Acute lymphoblastic leukemia
What is acute lymphoblastic leukemia?
Acute lymphoblastic leukemia (ALL) starts in blood stem cells and develops quickly. It is the least common of the 4 major types of leukemia in adults.
Risk factors for acute lymphoblastic leukemia (ALL)
Risk factors for acute lymphoblastic leukemia (ALL) include genetic syndromes and high doses of radiation. Learn about ALL risk.
Symptoms of leukemia
Symptoms may vary depending on whether you have an acute or chronic type of leukemia.
Diagnosis of leukemia
Tests to diagnose leukemia, such as blood tests, are done when symptoms or routine tests suggest a problem.
Staging acute lymphoblastic leukemia
Acute lymphoblastic leukemia (ALL) is not staged but described as untreated, in remission, relapsed or refractory. Learn about these descriptions of ALL.
Disease progression of acute lymphoblastic leukemia
Acute lymphoblastic leukemia (ALL) progresses quickly and can develop wherever blood travels. Learn about where ALL can develop.
Prognosis and survival for acute lymphoblastic leukemia
Prognostic factors for acute lymphoblastic leukemia (ALL) include chromosome changes, classification and your age. Learn about prognostic factors for ALL.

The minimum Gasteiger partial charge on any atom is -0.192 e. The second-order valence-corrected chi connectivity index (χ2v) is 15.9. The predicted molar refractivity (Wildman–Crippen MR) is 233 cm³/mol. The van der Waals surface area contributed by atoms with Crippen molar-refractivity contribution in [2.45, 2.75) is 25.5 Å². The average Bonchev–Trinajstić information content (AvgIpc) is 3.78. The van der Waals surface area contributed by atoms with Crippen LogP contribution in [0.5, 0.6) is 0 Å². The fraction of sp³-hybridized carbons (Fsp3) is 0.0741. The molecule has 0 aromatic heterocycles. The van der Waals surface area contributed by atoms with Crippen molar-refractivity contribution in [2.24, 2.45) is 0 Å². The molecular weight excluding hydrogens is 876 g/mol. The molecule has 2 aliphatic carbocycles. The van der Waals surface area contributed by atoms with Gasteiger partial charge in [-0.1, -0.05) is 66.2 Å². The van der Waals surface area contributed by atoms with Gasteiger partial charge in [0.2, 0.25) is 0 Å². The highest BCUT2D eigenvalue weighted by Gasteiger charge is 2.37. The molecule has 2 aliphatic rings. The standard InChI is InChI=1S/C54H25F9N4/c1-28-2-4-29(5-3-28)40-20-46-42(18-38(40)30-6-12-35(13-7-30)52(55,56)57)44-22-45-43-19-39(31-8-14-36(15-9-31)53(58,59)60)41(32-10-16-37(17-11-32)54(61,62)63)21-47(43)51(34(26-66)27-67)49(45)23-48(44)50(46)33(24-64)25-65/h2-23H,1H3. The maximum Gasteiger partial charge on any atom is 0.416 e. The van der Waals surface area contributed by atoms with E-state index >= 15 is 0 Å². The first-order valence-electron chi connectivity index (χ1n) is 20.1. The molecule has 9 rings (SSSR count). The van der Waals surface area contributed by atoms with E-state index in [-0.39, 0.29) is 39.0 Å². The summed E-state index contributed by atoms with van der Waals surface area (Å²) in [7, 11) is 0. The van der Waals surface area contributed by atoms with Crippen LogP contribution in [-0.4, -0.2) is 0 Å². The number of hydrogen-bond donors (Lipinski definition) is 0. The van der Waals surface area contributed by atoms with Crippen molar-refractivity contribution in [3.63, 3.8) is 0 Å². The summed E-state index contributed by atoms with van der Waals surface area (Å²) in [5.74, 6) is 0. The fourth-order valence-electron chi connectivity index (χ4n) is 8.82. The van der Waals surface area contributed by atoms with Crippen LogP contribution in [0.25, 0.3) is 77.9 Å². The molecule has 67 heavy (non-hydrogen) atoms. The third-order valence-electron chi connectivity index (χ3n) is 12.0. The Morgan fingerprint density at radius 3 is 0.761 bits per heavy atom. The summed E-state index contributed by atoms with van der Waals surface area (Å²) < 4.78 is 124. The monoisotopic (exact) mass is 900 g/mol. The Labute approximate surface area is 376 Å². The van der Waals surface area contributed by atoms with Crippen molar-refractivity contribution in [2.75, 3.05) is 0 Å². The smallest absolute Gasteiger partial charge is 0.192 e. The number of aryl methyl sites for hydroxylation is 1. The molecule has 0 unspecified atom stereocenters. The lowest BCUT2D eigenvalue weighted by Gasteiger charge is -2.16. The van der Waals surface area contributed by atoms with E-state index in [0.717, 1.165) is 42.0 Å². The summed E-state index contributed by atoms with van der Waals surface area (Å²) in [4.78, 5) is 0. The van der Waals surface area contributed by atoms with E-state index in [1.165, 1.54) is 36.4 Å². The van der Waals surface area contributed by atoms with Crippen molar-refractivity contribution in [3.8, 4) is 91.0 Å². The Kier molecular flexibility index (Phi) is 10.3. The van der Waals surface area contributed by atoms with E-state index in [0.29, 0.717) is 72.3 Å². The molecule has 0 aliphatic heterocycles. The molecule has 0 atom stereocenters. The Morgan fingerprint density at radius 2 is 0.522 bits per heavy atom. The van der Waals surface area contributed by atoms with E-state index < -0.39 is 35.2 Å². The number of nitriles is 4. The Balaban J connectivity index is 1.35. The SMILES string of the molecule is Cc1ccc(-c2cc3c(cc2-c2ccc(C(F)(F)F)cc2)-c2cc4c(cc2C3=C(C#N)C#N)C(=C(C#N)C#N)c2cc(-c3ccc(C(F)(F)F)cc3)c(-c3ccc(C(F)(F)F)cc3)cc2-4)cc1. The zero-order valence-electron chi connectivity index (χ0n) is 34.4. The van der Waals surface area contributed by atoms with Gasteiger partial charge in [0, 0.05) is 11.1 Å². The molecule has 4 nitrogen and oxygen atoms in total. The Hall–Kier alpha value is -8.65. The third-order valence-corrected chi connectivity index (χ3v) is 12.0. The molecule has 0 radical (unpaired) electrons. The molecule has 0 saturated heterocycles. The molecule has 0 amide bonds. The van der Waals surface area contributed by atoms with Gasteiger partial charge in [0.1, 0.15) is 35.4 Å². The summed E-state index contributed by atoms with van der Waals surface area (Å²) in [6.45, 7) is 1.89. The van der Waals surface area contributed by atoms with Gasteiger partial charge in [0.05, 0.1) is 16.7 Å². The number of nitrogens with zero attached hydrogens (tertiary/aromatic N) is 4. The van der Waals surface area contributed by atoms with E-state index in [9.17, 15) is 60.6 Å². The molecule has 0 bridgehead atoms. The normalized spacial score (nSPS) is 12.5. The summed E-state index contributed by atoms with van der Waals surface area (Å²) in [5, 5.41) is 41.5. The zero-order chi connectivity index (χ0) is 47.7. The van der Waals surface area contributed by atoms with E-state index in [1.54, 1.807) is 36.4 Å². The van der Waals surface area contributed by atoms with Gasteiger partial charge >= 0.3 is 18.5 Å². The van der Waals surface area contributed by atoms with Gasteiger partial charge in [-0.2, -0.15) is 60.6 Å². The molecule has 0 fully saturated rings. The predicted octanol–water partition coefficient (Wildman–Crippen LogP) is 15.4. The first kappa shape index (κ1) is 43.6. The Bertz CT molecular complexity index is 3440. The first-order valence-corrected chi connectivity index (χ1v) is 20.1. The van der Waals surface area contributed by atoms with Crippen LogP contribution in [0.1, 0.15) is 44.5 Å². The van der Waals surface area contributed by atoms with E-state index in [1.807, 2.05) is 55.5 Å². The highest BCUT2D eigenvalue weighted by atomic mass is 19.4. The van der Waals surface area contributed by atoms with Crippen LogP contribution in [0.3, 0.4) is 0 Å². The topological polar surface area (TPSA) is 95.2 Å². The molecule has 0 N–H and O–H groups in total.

Treatments for acute lymphoblastic leukemia
Treatments for acute lymphoblastic leukemia (ALL) can include chemotherapy, radiation therapy, targeted therapy and a stem cell transplant.
Supportive care for leukemia
Supportive care helps people with physical and emotional aspects of leukemia. Learn how to cope with long-term effects of leukemia.
Research in acute lymphoblastic leukemia (ALL)
Researchers and healthcare professionals take the knowledge gained from research studies and use it to develop better practices that will help prevent, find and treat acute lymphoblastic leukemia (ALL) as well as improve the quality of life of people with ALL.
Acute lymphoblastic leukemia statistics
Acute lymphoblastic leukemia (ALL) is the least common type of leukemia diagnosed in Canadian adults. Learn about statistics for this cancer.